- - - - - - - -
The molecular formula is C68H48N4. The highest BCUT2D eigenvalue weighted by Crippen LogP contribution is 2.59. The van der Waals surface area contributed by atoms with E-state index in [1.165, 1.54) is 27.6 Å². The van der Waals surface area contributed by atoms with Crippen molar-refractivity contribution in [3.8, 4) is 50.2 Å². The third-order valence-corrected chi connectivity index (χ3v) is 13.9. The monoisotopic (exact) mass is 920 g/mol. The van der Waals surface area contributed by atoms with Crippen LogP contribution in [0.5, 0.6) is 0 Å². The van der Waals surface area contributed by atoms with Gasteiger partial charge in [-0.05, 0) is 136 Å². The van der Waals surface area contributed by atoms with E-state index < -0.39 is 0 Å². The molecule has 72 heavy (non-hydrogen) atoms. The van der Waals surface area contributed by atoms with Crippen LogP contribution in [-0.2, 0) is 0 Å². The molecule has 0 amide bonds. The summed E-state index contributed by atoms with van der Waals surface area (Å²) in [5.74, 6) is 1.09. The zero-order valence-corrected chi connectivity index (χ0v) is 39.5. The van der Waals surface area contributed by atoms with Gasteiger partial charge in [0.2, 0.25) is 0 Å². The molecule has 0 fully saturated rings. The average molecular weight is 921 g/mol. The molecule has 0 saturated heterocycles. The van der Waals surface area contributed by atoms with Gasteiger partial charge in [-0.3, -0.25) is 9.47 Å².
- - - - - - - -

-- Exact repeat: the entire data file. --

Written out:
The molecular formula is C68H48N4. The highest BCUT2D eigenvalue weighted by Crippen LogP contribution is 2.59. The van der Waals surface area contributed by atoms with E-state index in [1.165, 1.54) is 27.6 Å². The van der Waals surface area contributed by atoms with Crippen molar-refractivity contribution in [3.8, 4) is 50.2 Å². The third-order valence-corrected chi connectivity index (χ3v) is 13.9. The monoisotopic (exact) mass is 920 g/mol. The van der Waals surface area contributed by atoms with Crippen LogP contribution in [0.5, 0.6) is 0 Å². The van der Waals surface area contributed by atoms with Gasteiger partial charge in [-0.05, 0) is 136 Å². The van der Waals surface area contributed by atoms with E-state index < -0.39 is 0 Å². The molecule has 72 heavy (non-hydrogen) atoms. The van der Waals surface area contributed by atoms with Crippen LogP contribution in [-0.2, 0) is 0 Å². The molecule has 0 amide bonds. The summed E-state index contributed by atoms with van der Waals surface area (Å²) in [5.74, 6) is 1.09. The zero-order valence-corrected chi connectivity index (χ0v) is 39.5. The van der Waals surface area contributed by atoms with Gasteiger partial charge in [0.2, 0.25) is 0 Å². The molecule has 0 fully saturated rings. The average molecular weight is 921 g/mol. The molecule has 0 saturated heterocycles. The van der Waals surface area contributed by atoms with Gasteiger partial charge in [-0.3, -0.25) is 9.47 Å².